There is little doubt that, come May 9, 2016, when the elections unfold, the planet’s most famous Filipino will be admitted entry into the Senate. It’s not a question of “if” Emmanuel Dapidran Pacquiao will be victorious but by what ranking among the Top 12.
In the 2013 elections, Manny wanted to run as senator but he was then ineligible. He’s now 36 years of age — leapfrogging the barrier that states that one has to be 35-and-older.
Having fought a total of 65 fights in his professional career, sporting a 57-win, 6-loss and 2-draw record, Manny is nearing the end of his boxing career. You and I know this. He’s lost three of his last six and has not knocked-out an opponent since Miguel Cotto in 2009. At 36, one’s physical state is in decline. Manny knows this and he knows that he has, at best, one career-ending skirmish left in his career.
My suggestion for Pacman? Stage that finale in Manila! Do it for your Pinoy fans. Manny doesn’t need the money. He grossed $150 million when he faced Floyd Mayweather, Jr. last May in what was billed as the highest grossing fight of all time. In his career spanning two decades, he’s amassed billions of pesos.
Do it for us, Manny. You know when the last time was when Manny fought on Philippine soil? I saw that contest inside the Araneta Coliseum against Oscar Larios in July 2006. It will be 10 years next year since he’s last fought before his fellow Filipinos. The ideal time for Manny to don those gloves and fight once more is before the May elections. When he becomes senator, he said that he wants to treat it seriously and not be absent, like he’s often been as congressman. Would you believe that, as Sarangani representative, Pacquiao was present in Congress only four times in 2014?
“I will have to give up the other things that require my attention. If you are a senator, your focus should only be your job and your family,” Pacquiao said in an interview.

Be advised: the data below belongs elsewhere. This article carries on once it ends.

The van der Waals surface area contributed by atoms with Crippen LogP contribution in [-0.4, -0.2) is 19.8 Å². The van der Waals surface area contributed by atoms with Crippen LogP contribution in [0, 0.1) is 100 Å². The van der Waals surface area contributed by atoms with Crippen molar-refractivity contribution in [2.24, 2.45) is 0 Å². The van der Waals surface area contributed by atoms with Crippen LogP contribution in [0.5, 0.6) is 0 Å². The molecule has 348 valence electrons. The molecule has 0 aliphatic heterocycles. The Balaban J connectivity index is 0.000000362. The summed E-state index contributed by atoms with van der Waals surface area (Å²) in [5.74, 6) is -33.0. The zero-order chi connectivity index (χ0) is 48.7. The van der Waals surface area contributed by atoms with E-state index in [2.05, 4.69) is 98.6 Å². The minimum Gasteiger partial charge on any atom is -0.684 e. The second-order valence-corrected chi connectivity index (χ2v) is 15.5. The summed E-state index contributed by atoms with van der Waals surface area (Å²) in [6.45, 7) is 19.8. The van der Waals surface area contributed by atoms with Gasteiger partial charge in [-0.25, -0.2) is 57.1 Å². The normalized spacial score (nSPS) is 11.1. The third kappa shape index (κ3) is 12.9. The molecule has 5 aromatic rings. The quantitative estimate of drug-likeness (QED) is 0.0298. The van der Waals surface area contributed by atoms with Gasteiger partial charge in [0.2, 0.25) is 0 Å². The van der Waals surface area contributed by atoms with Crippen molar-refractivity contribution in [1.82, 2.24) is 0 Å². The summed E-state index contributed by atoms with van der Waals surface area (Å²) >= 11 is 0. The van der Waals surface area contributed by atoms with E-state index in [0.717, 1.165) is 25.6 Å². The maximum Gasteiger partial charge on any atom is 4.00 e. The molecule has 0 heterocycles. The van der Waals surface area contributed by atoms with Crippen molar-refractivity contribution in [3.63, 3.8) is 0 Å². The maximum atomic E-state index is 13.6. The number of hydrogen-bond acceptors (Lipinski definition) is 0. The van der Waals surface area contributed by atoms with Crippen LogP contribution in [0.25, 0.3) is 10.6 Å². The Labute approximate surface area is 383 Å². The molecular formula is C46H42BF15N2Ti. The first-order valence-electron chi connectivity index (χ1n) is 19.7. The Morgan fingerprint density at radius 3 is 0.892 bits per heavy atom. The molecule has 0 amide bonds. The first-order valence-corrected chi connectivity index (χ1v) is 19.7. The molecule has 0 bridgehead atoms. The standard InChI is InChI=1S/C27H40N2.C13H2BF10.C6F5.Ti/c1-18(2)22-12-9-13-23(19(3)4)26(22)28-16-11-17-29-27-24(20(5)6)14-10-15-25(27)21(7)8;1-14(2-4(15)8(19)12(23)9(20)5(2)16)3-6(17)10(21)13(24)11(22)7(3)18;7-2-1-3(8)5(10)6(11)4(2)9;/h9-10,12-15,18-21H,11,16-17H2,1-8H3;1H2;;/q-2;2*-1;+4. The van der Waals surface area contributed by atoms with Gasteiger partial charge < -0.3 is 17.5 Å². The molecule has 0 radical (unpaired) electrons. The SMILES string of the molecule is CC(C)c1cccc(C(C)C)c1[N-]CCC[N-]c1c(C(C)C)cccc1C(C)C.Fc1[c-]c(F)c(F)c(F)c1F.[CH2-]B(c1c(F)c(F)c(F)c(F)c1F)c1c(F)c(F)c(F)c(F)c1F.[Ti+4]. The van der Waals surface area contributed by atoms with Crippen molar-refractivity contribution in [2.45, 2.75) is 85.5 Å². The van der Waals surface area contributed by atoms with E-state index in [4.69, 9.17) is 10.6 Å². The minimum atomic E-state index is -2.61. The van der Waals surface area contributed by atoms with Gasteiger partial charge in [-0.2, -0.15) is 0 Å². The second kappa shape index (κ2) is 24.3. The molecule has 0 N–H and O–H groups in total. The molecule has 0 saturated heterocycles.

This admission offers an insight into Manny’s plans: Once a senator, he’ll give up boxing. “I think I’m ready (to retire). I’ve been in boxing for more than 20 years,” he said on ABS-CBN. Now that Manny’s rotator cuff tear injury appears to be healed, the target date for his next fight is February or March. It can’t be later than that because Manny still has to campaign for at least a month before we go to the polls.
Bob Arum confirmed his ward’s plans in an interview last month with Dan Rafael of ESPN: “He’s not going to run for re-election to congress. Instead, he’s running for senate, and in the Philippines, the senate is a national election. So he wants to fight and then concentrate on the campaign. It’s very important to him. I’ve spoken to Manny a couple of times (recently), and he is more interested in talking politics than boxing.”
Against who? ESPN’s Dan Rafael, one of the most respected boxing writers, said Arum revealed five possible opponents. Wrote Mr. Rafael: “The list includes leading candidate Amir Khan, a former unified junior welterweight titlist and top welterweight contender, welterweight titleholder Kell Brook, junior welterweight titlist Terence Crawford, junior welterweight contender Lucas Matthysse and Juan Manuel Marquez, the Mexican great Pacquiao has waged four outstanding fights against, going 2-1-1 but finishing the fourth fight on his face as the result of a gargantuan sixth-round knockout in December 2012… England’s Khan (31-3, 19 KOs), passed over multiple times by Mayweather, who continually mentioned him as a leading candidate only to fight somebody else, knows Pacquiao well. They sparred together when Khan was trained by Hall of Fame trainer Freddie Roach, Pacquiao’s longtime cornerman.”
To me, the most riveting is “Pacquiao vs. Amir Khan.” The only problem? Arum wants it in Las Vegas. Not again, Bob!
Instead, come March 2016, Manny’s last boxing fight should be inside the Philippine Arena. What a farewell — and a perfect campaign rally consisting of 55,000 screaming fans all cheering for the future senator.